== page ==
Sunday, November 14, 2010

Hasty generalisation?

After a demanding and sometimes painful week with Longeway I am taking it relatively easy with James Hannam's Gods of the Philosophers. "With an engaging fervour, James Hannam has set about rescuing the reputation of a bunch of half-forgotten thinkers, and he shows how they paved the way for modern science" says Boris Johnson, no less.

It is an engaging and entertainingly written book, whose purpose is to show the extent of scientific progress in the Middle Ages, and to dispel some prevalent and persistent myths about the period. I can't find serious fault so far (I have reached the 'condemnations' of 1277). While it has no news for students of the period, being mostly taken from (generally reliable and authoritative) secondary sources, the subject desperately needs a popular audience, and Hannam has succeeded brilliantly

Yet it has attracted fierce criticism. Charles Freeman, author of The Closing of the Western Mind, attacked the book in an essay in New Humanist, arguing that it presents a distorted view of the medieval period.

God’s Philosophers is ... poorly structured, without a
coherent argument and often misleading, either through making assertions for
which there is no, or contrary, evidence or by omitting evidence that would
weaken its case. The review that called it “a spirited jaunt” was spot on. It
catches the mood of serendipitous ramblings, anecdotes and asides that make it
an easy read but hardly a serious contribution to our understanding of medieval
and sixteenth century science. Its success is mystifying.
Hannam replied, and Freeman followed with a further critique.

I won't attempt any serious analysis of these, except to note Freeman's frequent accusation of Hannam's 'sweeping assertions'. Generalisation is difficult to avoid when you are attempting to cover nearly a thousand years of intellectual history in 300 pages. So far, Hannam has avoided it very well. His main arguments is are from example. He gives many stories and accounts, all sourced, showing the extent of medieval innovation. Many of them are simply intended to debunk myth and prejudice (I was particularly struck by the revelation that the synthesis of hydrochloric, sulphuric and nitric acid first occurred in the West in the thirteenth century, and not earlier in the Middle East). The only hint of generalisation I have found so far is on page 105. Hannam writes:
The condemnations [of 1277 when 219 propositions were banned in Paris] and
Thomas's Summa Theologiae had created a framework within which natural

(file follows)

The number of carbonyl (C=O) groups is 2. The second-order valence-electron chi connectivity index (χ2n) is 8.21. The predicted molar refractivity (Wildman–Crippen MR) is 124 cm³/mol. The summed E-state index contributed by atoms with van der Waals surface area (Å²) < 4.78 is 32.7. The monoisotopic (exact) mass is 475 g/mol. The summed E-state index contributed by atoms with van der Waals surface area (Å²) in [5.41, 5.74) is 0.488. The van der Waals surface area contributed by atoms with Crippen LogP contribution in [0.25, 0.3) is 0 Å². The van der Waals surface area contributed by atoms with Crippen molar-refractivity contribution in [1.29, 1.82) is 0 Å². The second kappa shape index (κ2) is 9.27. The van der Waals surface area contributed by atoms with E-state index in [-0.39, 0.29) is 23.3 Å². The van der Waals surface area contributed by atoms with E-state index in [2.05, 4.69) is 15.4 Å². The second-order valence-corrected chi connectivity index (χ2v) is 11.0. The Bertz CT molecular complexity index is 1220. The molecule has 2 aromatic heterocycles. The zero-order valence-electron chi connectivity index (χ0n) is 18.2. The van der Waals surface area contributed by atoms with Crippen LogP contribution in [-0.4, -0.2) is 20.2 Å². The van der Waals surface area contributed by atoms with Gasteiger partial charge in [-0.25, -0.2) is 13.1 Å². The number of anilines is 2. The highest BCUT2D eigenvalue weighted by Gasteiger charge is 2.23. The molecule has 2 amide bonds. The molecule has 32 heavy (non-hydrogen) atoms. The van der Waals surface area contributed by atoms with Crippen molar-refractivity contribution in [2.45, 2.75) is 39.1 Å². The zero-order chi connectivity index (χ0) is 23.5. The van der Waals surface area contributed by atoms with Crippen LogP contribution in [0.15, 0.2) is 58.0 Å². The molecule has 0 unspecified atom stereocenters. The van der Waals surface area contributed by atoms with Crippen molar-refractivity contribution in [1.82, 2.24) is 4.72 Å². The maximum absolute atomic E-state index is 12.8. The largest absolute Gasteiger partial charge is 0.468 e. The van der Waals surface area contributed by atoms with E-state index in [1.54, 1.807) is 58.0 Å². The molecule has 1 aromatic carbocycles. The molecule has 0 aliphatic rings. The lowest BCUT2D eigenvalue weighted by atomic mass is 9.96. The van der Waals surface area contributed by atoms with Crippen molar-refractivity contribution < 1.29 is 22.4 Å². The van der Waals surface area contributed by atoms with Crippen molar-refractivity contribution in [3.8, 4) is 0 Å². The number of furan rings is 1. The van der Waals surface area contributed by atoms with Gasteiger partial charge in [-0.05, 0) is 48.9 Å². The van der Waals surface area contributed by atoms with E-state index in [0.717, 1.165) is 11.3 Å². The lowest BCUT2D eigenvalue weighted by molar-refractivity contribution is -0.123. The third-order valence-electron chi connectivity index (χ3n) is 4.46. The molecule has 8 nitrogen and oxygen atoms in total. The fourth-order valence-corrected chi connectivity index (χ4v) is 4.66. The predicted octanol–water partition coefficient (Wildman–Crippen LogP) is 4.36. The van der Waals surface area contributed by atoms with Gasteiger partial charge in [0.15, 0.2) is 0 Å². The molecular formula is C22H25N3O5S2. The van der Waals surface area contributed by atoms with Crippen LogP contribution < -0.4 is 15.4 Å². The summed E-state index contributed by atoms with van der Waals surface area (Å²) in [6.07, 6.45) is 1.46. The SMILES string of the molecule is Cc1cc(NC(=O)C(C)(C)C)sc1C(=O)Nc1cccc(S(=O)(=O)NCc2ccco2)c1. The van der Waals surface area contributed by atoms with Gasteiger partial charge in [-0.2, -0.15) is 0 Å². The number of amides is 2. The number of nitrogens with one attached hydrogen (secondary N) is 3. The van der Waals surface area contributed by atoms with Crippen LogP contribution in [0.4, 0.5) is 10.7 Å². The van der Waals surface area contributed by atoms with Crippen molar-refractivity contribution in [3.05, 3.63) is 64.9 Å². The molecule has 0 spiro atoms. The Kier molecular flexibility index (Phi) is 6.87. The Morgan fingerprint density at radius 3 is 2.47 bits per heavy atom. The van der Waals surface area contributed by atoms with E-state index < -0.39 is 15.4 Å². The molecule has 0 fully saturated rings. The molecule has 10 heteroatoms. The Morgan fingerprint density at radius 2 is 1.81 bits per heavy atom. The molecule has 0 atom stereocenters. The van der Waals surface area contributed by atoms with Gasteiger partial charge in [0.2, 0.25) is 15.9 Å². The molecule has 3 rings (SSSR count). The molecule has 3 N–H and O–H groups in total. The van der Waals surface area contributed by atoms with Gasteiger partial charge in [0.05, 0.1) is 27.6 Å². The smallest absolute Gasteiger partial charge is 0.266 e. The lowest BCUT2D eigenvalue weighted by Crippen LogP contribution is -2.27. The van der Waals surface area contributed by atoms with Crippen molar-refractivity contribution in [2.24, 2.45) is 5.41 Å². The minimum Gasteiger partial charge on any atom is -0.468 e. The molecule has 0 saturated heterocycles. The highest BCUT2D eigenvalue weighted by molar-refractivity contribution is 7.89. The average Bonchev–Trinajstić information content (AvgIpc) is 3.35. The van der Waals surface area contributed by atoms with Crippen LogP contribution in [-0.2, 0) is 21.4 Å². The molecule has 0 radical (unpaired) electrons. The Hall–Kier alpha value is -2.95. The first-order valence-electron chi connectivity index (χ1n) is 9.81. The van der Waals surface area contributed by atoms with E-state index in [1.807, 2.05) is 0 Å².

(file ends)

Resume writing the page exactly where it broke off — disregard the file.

philosophers could safely pursue their studies. The framework first defined
clear boundaries between natural philosophy and theology. This allowed the
philosophers to get on with the study of nature without being tempted to indulge
in illicit metaphysical speculation. Then the framework laid down the principle
that God had decreed the laws of nature but was not bound by them. Finally, it
stated that Aristotle was sometimes wrong [...] and if Aristotle could be wrong
about something that he regarded as completely certain, that threw his whole
philosophy into question. The way was clear for the natural philosophers of the
Middle Ages to move decisively beyond the achievements of the Greeks (God's
p. 105).
The passage is not sourced, and Hannam does not explain clearly the logic for his assertion. It is one of at least three views which Hyman and Walsh summarise it as follows.
Most scholars agree that these condemnations had a profound effect on the
history of medieval thought, but they disagree as to the nature and significance
of that effect. The condemnations have been called [1] a brutal victory
Augustinianism over Aristotelianism, but Aristotle flourished in the schools
after as well as before. It has been said [2] that by freeing the later Middle Ages
from the domination of a rigid Averroistic Aristotelianism, the way was opened
for the development of natural science as the inquiry into nature rather than
the dogmatic reiteration of the Aristotelian corpus. But surely this exaggerates
the monolithic character of the acceptance of Aristotle even by masters such as
Siger of Brabant, and underestimates the continued influence of Aristotle and
Averroes on the development of natural science. A more general and widely
accepted view [3] is that with the Condemnation of 1277, the scholastic effeort to
inforporate and renovate philosophy came to an end. But this surely
underestimates the philosophical advances, especially the methodological ones,
of the later period.
But it is a recognised view for all that. So far there is very little of distortion or falsification. I recommend the book.

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